Fitness

Strength

Strength Building for the 55 and Older Set

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Maybe you’ve always been a fit person. Maybe you always wanted to be fit, but life and other obligations got in the way. The good news is that there’s always time to work on a strength-building program, even when you’re 55 or older.

What’s that? You’d rather focus on getting your steps in around the neighborhood? Weights are scary, and you’re intimidated by the grunting folks in the free-weights section of the local gym? We get it. But strength training is as important, if not more important, than cardiovascular exercises at this age. Integrating strength training into your regular exercise routine results in better balance, greater self-esteem, potential weight loss and the ability to carry your groceries from the car in just a couple of trips and without needing a “break.” Sounds good, right? Read on for why strength training is beneficial for seniors.

Why is it important?

As you age, your body experiences changes and declines that can lead to disability, frailty and falls. With each passing year, our bodies naturally lose muscle mass and strength, a condition known as sarcopenia. You may notice that you have less energy and aren’t as light on your feet as you used to be. 

Strength training counteracts these effects of aging. You’ll have more energy and an easier time maintaining a healthy weight. Strength training can also help stabilize glucose levels and improves your balance.

But I still feel strong!

You may not realize it, but your muscle mass naturally peaked when you were in your 20s. Even if you’ve stayed active, chances are you’ve experienced the 3% to 5% muscle loss most adults have each decade after age 30. You lose strength even faster than you lose muscle tone, and fat starts to invade your muscles. Your muscles may also have fewer nerve cells available to tell the body to move. 

Don’t give up, though. Your body still responds to strengthening exercises, which slows the decline and even helps you regain muscle mass.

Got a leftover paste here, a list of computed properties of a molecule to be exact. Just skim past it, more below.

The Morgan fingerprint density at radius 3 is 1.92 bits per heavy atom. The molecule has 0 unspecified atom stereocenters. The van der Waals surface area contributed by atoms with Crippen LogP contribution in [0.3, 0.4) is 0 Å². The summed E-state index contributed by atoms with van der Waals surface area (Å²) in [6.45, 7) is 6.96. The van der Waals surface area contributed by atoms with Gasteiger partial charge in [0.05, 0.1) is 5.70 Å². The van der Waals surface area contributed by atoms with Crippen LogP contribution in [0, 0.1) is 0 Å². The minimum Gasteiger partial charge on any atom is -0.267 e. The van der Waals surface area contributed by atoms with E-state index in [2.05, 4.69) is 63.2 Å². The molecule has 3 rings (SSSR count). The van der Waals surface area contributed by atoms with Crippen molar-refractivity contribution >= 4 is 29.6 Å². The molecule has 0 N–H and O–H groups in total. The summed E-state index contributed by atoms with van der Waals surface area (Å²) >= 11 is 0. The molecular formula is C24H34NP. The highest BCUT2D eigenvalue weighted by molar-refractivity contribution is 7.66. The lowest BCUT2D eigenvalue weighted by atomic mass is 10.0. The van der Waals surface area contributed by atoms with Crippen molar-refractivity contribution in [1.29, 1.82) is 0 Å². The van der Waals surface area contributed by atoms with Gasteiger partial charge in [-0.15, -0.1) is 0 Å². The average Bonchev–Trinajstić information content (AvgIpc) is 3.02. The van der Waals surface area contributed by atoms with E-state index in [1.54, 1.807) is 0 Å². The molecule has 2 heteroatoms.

What’s the best way to start?

No need to reinvent the wheel. Strength training has some basic guidelines, regardless of age. You want to challenge your body to work harder than it’s used to working, but you don’t want to hurt yourself. Start small and increase the weight gradually as you become more comfortable. Here’s a hint: If you can easily perform three sets of eight repetitions, you’re ready to add more weight. Shoot for strength training three or four nonconsecutive days weekly.

If the free-weight side of the gym seems overwhelming, consider using exercise machines designed to guide you through the motions needed to increase your muscle strength. You can also exercise at home with dumbbells and resistance bands. 

This is intimidating. Where can I get help?

Many facilities, such as Hancock Wellness centers, offer personal training, small-group training and group fitness classes. Consider investing in a trainer who will listen to your concerns and devise a routine to address them safely. And, as always, consult your doctor before starting any new exercise routine.

Strength training has no age limit. If you’re looking for ways to integrate strength training into your life, contact a Hancock Wellness Center now for membership options and tips.

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